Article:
This is why such preaching is called gospel, which in German means a joyful, good, and comforting ‘message’; and this is why the apostles are called the ‘twelve messengers.’

Concerning this Isaiah 9:6 says, ‘To us a child is born, to us a son is given.’ If He is given to us, then He must be ours; and so we must also receive him as belonging to us.

And Romans 8:32, ‘How should God not give us all things with His Son?’ See, when you lay hold of Christ as a gift which is given you for your very own and have no doubt about it, you are a Christian.

Faith redeems you from sin, death, and hell and enables you to overcome all things. O no one can speak enough about this! It is a pity that this kind of preaching has been silenced in the world.

Now when you have Christ as the foundation and chief blessing of your salvation, then the other part follows: that you take Him as your example, giving yourself in service to your neighbor just as you see that Christ has given Himself for you.

See, there faith and love move forward, God’s commandment is fulfilled, and a person is happy and fearless to do and to suffer all things. Therefore make note of this, that Christ as a gift nourishes your faith and makes you a Christian. But Christ as an example exercises your works.

These do not make you a Christian. Actually they come forth from you because you have already been made a Christian. As widely as a gift differs from an example, so widely does faith differ from works, for faith possesses nothing of its own, only the deeds and life of Christ.

Works have something of your own in them, yet they should not belong to you but to your neighbor. So you see that the gospel is really not a book of laws and commandments which requires deeds of us, but a book of divine promises in which God promises, offers, and gives us all His possessions and benefits in Christ.”

–Martin Luther, “A Brief Instruction on What to Look for and Expect in the Gospels (1521),” in Luther’s Works, Vol. 35: Word and Sacrament I, ed. Jaroslav Jan Pelikan, Hilton C. Oswald, and Helmut T. Lehmann, vol. 35 (Philadelphia: Fortress Press, 1999), 119-120.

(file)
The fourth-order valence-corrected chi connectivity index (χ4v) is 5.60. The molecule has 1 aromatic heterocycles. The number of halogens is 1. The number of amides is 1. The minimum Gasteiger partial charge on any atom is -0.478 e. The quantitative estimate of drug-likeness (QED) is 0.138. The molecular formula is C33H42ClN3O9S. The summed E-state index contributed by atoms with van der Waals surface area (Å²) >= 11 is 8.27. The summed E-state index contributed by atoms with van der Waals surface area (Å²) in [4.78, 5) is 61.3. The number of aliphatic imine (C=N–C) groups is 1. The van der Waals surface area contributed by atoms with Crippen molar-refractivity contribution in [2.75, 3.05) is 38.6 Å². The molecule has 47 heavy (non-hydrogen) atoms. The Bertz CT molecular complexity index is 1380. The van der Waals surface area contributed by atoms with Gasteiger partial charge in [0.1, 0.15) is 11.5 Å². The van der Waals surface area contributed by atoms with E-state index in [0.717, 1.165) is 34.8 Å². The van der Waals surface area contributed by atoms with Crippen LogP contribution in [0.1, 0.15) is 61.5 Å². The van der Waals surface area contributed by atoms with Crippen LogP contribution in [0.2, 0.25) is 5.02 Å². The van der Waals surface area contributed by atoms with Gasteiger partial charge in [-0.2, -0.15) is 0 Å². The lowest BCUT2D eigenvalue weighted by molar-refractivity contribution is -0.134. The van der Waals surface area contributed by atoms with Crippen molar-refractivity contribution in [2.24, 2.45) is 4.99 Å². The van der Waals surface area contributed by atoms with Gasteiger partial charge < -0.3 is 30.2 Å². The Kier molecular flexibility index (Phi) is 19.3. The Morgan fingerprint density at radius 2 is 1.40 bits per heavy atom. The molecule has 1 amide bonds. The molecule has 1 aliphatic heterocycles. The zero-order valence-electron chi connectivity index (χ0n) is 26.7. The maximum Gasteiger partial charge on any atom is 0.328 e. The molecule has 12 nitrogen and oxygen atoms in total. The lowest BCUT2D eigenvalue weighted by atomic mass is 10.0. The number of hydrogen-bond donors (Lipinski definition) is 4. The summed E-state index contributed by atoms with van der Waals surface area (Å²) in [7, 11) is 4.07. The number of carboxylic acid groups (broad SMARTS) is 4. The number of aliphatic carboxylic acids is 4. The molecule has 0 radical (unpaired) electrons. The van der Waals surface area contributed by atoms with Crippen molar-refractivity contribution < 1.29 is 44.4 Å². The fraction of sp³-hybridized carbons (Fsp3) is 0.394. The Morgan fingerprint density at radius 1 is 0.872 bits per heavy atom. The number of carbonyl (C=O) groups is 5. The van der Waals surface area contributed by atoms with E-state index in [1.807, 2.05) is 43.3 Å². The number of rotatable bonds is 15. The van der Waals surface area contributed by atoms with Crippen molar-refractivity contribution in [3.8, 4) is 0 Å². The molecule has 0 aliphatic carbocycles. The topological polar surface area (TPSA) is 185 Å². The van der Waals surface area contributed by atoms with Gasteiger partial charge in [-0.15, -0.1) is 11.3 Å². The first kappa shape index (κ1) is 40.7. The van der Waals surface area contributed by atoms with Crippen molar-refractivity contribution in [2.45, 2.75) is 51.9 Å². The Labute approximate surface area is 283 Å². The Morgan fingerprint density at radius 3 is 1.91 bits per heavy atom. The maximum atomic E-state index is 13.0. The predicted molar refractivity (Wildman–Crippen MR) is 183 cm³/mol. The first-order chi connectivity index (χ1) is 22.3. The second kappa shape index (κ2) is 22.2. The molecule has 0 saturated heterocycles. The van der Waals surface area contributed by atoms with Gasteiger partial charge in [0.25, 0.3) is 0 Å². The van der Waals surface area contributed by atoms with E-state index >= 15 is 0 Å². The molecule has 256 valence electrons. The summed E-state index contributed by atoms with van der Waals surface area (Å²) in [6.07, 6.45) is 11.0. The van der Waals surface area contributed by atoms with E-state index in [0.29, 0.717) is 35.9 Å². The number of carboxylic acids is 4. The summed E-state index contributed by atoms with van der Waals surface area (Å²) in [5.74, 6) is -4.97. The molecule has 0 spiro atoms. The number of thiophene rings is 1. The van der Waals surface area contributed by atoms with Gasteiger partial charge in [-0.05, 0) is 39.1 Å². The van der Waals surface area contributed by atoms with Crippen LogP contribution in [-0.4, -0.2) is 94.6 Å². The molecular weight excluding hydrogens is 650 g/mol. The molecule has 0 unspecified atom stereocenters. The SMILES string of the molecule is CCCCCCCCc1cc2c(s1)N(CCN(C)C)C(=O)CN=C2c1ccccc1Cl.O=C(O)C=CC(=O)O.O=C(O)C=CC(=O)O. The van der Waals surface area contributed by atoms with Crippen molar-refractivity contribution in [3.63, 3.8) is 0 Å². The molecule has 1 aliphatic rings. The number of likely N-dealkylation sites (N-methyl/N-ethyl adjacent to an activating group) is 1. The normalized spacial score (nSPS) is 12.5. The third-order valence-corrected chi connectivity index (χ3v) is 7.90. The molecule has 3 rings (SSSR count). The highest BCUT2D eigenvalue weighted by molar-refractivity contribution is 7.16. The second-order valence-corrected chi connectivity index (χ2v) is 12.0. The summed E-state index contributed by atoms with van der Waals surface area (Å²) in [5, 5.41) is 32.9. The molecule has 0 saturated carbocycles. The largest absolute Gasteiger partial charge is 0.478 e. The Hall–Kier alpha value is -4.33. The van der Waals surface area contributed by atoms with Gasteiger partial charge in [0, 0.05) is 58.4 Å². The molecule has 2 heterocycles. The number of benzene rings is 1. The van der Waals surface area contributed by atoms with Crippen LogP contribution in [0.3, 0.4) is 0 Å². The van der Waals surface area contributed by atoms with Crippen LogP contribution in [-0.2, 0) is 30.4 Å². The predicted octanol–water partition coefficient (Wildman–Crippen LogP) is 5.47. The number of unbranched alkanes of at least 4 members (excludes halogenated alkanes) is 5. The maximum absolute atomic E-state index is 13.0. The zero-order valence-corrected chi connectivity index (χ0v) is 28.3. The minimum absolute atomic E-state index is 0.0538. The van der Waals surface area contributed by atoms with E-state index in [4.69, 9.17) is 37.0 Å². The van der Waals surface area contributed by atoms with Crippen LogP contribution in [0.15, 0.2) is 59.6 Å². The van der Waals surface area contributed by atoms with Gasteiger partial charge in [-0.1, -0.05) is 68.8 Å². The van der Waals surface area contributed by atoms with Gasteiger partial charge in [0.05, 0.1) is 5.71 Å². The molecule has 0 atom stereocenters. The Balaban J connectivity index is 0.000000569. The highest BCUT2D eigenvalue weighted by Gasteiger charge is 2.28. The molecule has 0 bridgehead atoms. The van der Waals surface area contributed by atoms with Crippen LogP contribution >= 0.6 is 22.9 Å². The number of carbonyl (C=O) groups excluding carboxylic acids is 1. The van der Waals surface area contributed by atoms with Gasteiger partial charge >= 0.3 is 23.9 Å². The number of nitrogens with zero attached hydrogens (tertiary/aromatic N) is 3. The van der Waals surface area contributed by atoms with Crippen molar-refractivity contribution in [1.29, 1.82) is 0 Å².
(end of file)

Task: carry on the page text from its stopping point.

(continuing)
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Filed under Christian Theology, Good News, Jesus Christ, Martin Luther, New Testament, Puritanical, Quotable Quotes, Sanctification, The Gospel, Union with Christ

“He will keep me to the end” by John Newton

“I am still supported, and in some measure owned, in the pleasing service of preaching the glorious Gospel to my fellow-sinners. And I am still happy in an affectionate, united people.

Many have been removed to a better world, but others have been added to us so that I believe our numbers have been increased, rather than diminished from year to year. But most of our old experienced believers have finished their course, and entered into their rest.

Some such we had, who were highly exemplary and useful ornaments to their profession, and very helpful to the young of the flock. We miss them. But the Lord, who has the fulness of the Spirit, is, I hope, bringing others forward to supply their places.

We have to sing of abounding grace, and at the same time to mourn over the aboundings of sin, for too many in this neighbourhood have resisted convictions so long, that I am afraid the Lord has given them up to hardness of heart.

They are either obstinately determined to hear no more, or sit quietly under the preaching, and seem to be sermon-proof. Yet I hope and pray for a day of power in favour of some who have hitherto heard in vain.

Blessed be God, we are not without some seasons of refreshment, when a sense of His gracious presence makes the ordinances sweet and precious. Many miracles He has wrought among us in the twelve years I have been here.

The blind see, the deaf hear, the lepers are cleansed, and the dead are raised to spiritual life. Pray for us, that His arm may be revealed in the midst of us.

As to myself, I have had much experience of the deceitfulness of my heart, much warfare on account of the remaining principle of in-dwelling sin. Without this experience I should not have known so much of the wisdom, power, grace, and compassion of Jesus.

I have good reason to commend Him to others, as a faithful Shepherd, an infallible Physician, an unchangeable Friend. I have found Him such.

Had He not been with me, and were He not mighty to forgive and deliver, I had long ago been trodden down like mire in the streets. He has wonderfully preserved me in my outward walk, so that they who have watched for my halting have been disappointed.

But He alone knows the innumerable backslidings, and the great perverseness of my heart. It is of His grace and mercy that I am what I am: having obtained help of Him, I continue to this day.

And He enables me to believe that He will keep me to the end, and that then I shall be with Him forever.”

–John Newton, The Works of John Newton (Vol. 6; London: Hamilton, Adams & Co., 1824), 6: 54-55.

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Filed under Christian Theology, Jesus Christ, John Newton, Preaching, Puritanical, Quotable Quotes, Sanctification, Sin, The Gospel, Union with Christ